Trying to kill a potential problem at the roots even before it grows, ARM Holdings has released a new Server Base System Architecture standard. This document will server as the basis of a standardized platform that will hopefully help the chip architecture finally get a foothold in the server space.
When it comes to mobile devices, the ARM architecture is no doubt the champion. But the situation behind the scenes is anything but ideal, with competing and sometimes conflicting ARM systems giving operating system developers no small a headache. This chaos in the midst of diversity is one of the few things that Intel, the king of the rival x86 architecture, still manages to hold against ARM.
Unlike ARM, the x86 has more or less completely been standardized. There is a defined way of how a computer boots, how input/output is handled, how memory is laid out, and more. This predictability in how an x86 system works has allowed software and operating systems to grown and thrive, since there are very few surprises lurking in dark corners. If ARM ever wants to usurp the throne, then it needs to have a standard as well.
Things might be a little too late for the mobile space, but server computers is quite a new area for ARM. At the moment, there are still no clear leaders in that field. Calxeda has recently thrown in the towel, but AMD has also taken up the torch, announcing its new ARM-based SoC for servers just yesterday. And before things can get messy, ARM has wisely decided to define a standard for all implementations to use.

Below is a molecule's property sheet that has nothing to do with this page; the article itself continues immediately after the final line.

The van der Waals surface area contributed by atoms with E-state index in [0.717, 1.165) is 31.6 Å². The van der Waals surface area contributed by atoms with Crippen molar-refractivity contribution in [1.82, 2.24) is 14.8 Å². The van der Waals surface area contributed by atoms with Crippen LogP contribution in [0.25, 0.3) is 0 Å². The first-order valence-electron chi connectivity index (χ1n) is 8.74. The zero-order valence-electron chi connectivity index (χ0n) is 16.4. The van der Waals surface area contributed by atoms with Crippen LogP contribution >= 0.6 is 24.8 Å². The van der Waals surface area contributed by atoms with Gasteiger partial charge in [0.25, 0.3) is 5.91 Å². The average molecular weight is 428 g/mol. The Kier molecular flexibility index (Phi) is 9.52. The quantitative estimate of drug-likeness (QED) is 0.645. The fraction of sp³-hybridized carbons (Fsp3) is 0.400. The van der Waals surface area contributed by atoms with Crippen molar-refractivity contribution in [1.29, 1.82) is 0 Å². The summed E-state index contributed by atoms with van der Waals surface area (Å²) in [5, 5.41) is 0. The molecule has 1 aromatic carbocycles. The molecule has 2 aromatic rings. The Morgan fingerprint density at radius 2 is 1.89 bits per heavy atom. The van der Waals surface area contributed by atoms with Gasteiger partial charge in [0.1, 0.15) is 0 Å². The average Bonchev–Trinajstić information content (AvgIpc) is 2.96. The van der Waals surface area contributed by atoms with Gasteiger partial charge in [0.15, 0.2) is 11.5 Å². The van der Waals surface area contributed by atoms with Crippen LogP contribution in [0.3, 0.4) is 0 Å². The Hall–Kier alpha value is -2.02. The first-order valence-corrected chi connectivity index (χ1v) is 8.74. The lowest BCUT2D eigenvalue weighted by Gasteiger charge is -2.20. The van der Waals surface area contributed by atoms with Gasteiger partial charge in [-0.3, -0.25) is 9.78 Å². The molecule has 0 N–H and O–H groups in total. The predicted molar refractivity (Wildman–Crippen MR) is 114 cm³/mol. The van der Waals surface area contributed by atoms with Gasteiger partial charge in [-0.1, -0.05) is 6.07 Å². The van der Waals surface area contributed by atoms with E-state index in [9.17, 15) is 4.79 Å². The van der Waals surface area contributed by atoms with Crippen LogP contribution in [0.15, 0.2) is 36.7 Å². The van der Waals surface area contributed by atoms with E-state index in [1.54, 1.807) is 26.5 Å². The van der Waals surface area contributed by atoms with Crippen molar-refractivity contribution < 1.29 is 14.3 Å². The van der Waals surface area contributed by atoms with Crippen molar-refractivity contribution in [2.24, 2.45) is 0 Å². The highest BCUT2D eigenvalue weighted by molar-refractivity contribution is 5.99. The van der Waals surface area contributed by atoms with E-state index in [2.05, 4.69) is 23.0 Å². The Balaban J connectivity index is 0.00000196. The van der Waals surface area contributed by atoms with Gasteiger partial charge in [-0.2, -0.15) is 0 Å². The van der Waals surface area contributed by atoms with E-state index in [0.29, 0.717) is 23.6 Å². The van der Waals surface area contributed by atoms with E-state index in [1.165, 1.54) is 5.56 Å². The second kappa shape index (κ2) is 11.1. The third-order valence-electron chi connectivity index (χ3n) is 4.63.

The Server Base System Architecture or SBSA defines the basic components that any ARM server implementation can expect to be present. It also mandates the firmware, boot process, etc. It also puts down certain version and standards compliance requirements such ash EHCI 1.1 for USB 2 and XHCI 1.0 for USB 3.0. The SBSA should give software developers assurance that any OS that they develop following the SBSA will work on any system that implements the standard, which should give both software developers as well as hardware manufacturers incentive to push for more power-efficient and cost-friendly ARM servers.
VIA: Ars Technica